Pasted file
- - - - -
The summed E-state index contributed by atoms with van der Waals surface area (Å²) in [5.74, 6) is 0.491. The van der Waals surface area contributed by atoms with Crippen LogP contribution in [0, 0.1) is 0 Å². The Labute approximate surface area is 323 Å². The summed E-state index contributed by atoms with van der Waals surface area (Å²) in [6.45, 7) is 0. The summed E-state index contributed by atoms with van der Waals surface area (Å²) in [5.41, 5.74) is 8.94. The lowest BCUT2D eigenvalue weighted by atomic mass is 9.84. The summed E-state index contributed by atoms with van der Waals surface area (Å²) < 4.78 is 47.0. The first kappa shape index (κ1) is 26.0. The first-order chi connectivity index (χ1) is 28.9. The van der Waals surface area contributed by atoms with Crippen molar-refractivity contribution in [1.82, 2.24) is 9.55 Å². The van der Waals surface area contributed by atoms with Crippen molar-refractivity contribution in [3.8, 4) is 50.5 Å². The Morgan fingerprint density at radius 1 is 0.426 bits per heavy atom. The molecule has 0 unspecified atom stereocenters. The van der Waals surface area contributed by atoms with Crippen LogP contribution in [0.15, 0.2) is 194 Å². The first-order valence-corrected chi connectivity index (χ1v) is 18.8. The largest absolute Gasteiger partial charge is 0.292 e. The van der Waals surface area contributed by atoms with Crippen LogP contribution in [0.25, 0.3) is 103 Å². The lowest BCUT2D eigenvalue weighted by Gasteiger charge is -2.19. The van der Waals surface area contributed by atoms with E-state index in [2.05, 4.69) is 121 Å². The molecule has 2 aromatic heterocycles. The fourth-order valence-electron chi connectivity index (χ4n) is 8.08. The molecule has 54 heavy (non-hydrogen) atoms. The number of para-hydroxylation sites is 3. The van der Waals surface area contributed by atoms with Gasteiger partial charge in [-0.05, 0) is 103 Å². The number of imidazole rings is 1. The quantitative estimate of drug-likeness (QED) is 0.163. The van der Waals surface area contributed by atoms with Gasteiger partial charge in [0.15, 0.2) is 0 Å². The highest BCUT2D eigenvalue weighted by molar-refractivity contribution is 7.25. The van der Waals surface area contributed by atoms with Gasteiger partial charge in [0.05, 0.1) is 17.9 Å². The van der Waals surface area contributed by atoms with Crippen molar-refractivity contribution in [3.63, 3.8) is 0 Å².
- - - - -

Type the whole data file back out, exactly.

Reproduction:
The summed E-state index contributed by atoms with van der Waals surface area (Å²) in [5.74, 6) is 0.491. The van der Waals surface area contributed by atoms with Crippen LogP contribution in [0, 0.1) is 0 Å². The Labute approximate surface area is 323 Å². The summed E-state index contributed by atoms with van der Waals surface area (Å²) in [6.45, 7) is 0. The summed E-state index contributed by atoms with van der Waals surface area (Å²) in [5.41, 5.74) is 8.94. The lowest BCUT2D eigenvalue weighted by atomic mass is 9.84. The summed E-state index contributed by atoms with van der Waals surface area (Å²) < 4.78 is 47.0. The first kappa shape index (κ1) is 26.0. The first-order chi connectivity index (χ1) is 28.9. The van der Waals surface area contributed by atoms with Crippen molar-refractivity contribution in [1.82, 2.24) is 9.55 Å². The van der Waals surface area contributed by atoms with Crippen molar-refractivity contribution in [3.8, 4) is 50.5 Å². The Morgan fingerprint density at radius 1 is 0.426 bits per heavy atom. The molecule has 0 unspecified atom stereocenters. The van der Waals surface area contributed by atoms with Crippen LogP contribution in [0.15, 0.2) is 194 Å². The first-order valence-corrected chi connectivity index (χ1v) is 18.8. The largest absolute Gasteiger partial charge is 0.292 e. The van der Waals surface area contributed by atoms with Crippen LogP contribution in [0.25, 0.3) is 103 Å². The lowest BCUT2D eigenvalue weighted by Gasteiger charge is -2.19. The van der Waals surface area contributed by atoms with E-state index in [2.05, 4.69) is 121 Å². The molecule has 2 aromatic heterocycles. The fourth-order valence-electron chi connectivity index (χ4n) is 8.08. The molecule has 54 heavy (non-hydrogen) atoms. The number of para-hydroxylation sites is 3. The van der Waals surface area contributed by atoms with Gasteiger partial charge in [-0.05, 0) is 103 Å². The number of imidazole rings is 1. The quantitative estimate of drug-likeness (QED) is 0.163. The van der Waals surface area contributed by atoms with Gasteiger partial charge in [0.15, 0.2) is 0 Å². The highest BCUT2D eigenvalue weighted by molar-refractivity contribution is 7.25. The van der Waals surface area contributed by atoms with Gasteiger partial charge in [0.05, 0.1) is 17.9 Å². The van der Waals surface area contributed by atoms with Crippen molar-refractivity contribution in [3.63, 3.8) is 0 Å².